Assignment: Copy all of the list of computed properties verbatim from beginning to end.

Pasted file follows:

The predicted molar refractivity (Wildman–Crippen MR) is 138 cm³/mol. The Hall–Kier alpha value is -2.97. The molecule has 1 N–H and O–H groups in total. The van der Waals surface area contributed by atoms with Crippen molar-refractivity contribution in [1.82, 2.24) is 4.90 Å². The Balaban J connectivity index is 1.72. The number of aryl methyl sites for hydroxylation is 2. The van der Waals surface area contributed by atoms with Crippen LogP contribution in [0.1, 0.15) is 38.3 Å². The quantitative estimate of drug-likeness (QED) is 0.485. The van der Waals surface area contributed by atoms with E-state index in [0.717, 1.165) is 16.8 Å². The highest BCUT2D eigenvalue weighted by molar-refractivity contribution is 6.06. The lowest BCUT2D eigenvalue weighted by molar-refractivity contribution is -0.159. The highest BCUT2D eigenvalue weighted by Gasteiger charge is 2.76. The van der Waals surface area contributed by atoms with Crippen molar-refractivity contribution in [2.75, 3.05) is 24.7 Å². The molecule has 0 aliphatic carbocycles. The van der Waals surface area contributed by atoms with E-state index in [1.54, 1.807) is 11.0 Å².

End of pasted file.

The predicted molar refractivity (Wildman–Crippen MR) is 138 cm³/mol. The Hall–Kier alpha value is -2.97. The molecule has 1 N–H and O–H groups in total. The van der Waals surface area contributed by atoms with Crippen molar-refractivity contribution in [1.82, 2.24) is 4.90 Å². The Balaban J connectivity index is 1.72. The number of aryl methyl sites for hydroxylation is 2. The van der Waals surface area contributed by atoms with Crippen LogP contribution in [0.1, 0.15) is 38.3 Å². The quantitative estimate of drug-likeness (QED) is 0.485. The van der Waals surface area contributed by atoms with E-state index in [0.717, 1.165) is 16.8 Å². The highest BCUT2D eigenvalue weighted by molar-refractivity contribution is 6.06. The lowest BCUT2D eigenvalue weighted by molar-refractivity contribution is -0.159. The highest BCUT2D eigenvalue weighted by Gasteiger charge is 2.76. The van der Waals surface area contributed by atoms with Crippen molar-refractivity contribution in [2.75, 3.05) is 24.7 Å². The molecule has 0 aliphatic carbocycles. The van der Waals surface area contributed by atoms with E-state index in [1.54, 1.807) is 11.0 Å².